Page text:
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Tetco Settlement Gets Nod at FERC

Tetco Settlement Gets Nod at FERC

FERC has given its approval to a major settlement that attempts to resolve the looming decontracting problem on Texas Eastern Transmission's (Tetco) system while offering a significant rate reduction to its customers.

In the settlement package, which was first unveiled in April, the Duke Energy pipeline said it would assume the "sole risk" for all the costs associated with existing and potential turned-back capacity on its system, and would provide its customers with more than $260 million in rate savings through the end of 2003.

The centerpiece of the package calls for Tetco's customers to receive a reduction of 10 cents/Dth in long-haul FT-1 rates on a 100% load basis (as well as reductions in other rates). The lower rates would be realized through reductions in the pipeline's depreciation rates. Under its settlement, Tetco would cut its depreciation rates by $34 million a year until its gas supply realignment (GSR) obligation is paid off, which it hopes to accomplish by January 2001. When that is done, Tetco again would cut its system depreciation rates by another $34. The depreciation rate reductions, according to the pipeline, will enable it to more quickly pay down its GSR cost obligation and subsequently will generate rate savings of about $65.7 million a year through Dec. 31, 2003. The rate reduction for customers would take effect January 2000.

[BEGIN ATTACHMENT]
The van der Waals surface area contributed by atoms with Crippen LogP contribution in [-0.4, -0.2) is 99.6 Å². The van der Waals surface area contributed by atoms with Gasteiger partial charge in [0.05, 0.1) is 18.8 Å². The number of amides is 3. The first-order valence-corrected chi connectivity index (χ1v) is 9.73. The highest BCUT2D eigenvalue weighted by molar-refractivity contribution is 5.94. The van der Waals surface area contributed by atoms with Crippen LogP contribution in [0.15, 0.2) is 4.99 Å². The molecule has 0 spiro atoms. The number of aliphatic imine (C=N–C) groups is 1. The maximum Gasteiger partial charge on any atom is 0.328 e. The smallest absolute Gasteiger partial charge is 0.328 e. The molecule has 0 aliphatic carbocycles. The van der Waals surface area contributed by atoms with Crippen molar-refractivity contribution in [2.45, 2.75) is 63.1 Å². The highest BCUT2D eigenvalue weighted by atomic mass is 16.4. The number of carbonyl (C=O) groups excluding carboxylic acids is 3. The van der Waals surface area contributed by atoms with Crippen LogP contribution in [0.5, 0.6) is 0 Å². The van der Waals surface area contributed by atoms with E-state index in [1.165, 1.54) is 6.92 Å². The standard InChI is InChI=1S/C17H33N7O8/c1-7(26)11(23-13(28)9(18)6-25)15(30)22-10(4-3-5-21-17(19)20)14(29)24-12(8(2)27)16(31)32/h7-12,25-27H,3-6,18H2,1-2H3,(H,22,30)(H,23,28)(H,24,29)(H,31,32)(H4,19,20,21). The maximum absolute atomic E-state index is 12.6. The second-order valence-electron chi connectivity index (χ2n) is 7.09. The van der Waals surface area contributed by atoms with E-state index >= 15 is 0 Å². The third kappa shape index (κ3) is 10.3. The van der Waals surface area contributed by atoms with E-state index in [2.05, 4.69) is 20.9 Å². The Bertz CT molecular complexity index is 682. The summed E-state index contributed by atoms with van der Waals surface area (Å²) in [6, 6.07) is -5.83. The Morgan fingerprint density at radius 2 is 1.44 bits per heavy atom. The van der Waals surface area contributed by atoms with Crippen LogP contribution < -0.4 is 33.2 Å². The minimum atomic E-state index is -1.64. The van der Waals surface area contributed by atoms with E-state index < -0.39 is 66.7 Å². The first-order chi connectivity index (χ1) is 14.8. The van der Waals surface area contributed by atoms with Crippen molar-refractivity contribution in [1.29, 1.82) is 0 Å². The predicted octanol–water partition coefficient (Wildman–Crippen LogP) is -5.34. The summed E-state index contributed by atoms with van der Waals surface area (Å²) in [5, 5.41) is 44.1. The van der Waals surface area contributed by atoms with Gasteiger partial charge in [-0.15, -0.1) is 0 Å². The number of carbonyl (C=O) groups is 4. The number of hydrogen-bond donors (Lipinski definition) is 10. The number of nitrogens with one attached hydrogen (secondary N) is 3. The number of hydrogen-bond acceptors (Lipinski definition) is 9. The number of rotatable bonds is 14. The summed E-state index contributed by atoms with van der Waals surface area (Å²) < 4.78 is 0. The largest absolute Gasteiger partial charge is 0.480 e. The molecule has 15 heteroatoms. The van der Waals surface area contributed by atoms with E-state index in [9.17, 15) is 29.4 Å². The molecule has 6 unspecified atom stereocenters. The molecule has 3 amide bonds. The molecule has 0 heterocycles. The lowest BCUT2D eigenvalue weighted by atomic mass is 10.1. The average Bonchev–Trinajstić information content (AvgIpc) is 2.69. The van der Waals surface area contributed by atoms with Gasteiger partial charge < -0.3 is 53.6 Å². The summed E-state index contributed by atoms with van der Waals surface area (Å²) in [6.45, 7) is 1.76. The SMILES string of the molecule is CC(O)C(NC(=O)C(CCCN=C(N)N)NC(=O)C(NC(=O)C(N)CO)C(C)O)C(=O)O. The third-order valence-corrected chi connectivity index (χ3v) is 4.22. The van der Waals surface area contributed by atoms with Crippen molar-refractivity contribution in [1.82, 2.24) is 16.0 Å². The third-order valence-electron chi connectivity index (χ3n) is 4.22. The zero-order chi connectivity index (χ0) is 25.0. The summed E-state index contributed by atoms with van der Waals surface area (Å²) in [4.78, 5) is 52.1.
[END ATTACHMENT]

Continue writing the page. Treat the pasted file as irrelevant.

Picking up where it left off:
The proposal came under attack in May when customers and state regulators claimed that the rate savings would be mostly "illusory" since they would be realized through cuts in the pipeline's depreciation rate. If anything, the customers said that by providing rate relief in this manner Tetco was setting the stage for much higher system rates in the future.

In the Aug. 28th letter order approving the settlement, the Commission said it was "concerned" with Tetco's two-step approach to reducing its depreciation rates by 56%, saying it was "inconsistent" with FERC accounting requirements [RP98-198]. It ordered certain modifications for financial accounting and reporting purposes, but said this would not change the proposed rates in the settlement.

The settlement's objective is to reduce customers' GSR costs before the amount of Tetco's turned-back capacity, and associated costs, rise significantly in 2000. Based on the notices of contract termination that it has received to date, the pipeline estimates that the amount of turned-back capacity will grow from 70 MMcf/d this year to about 500 MMcf/d in 2003, or about 15% of Tetco's system. From a cost standpoint, it projects it will climb from $15 million in 1998 to at least $135 million in 2003. The biggest growth spurt is expected to come in 2000 when unsubscribed capacity will double from $58 million (1999) to $117.

The settlement, which takes effect in October, was uncontested. "We're very happy that everyone could come together on what we consider a win-win deal," said Tetco Vice President and General Counsel Richard J. Kruse.

Susan Parker

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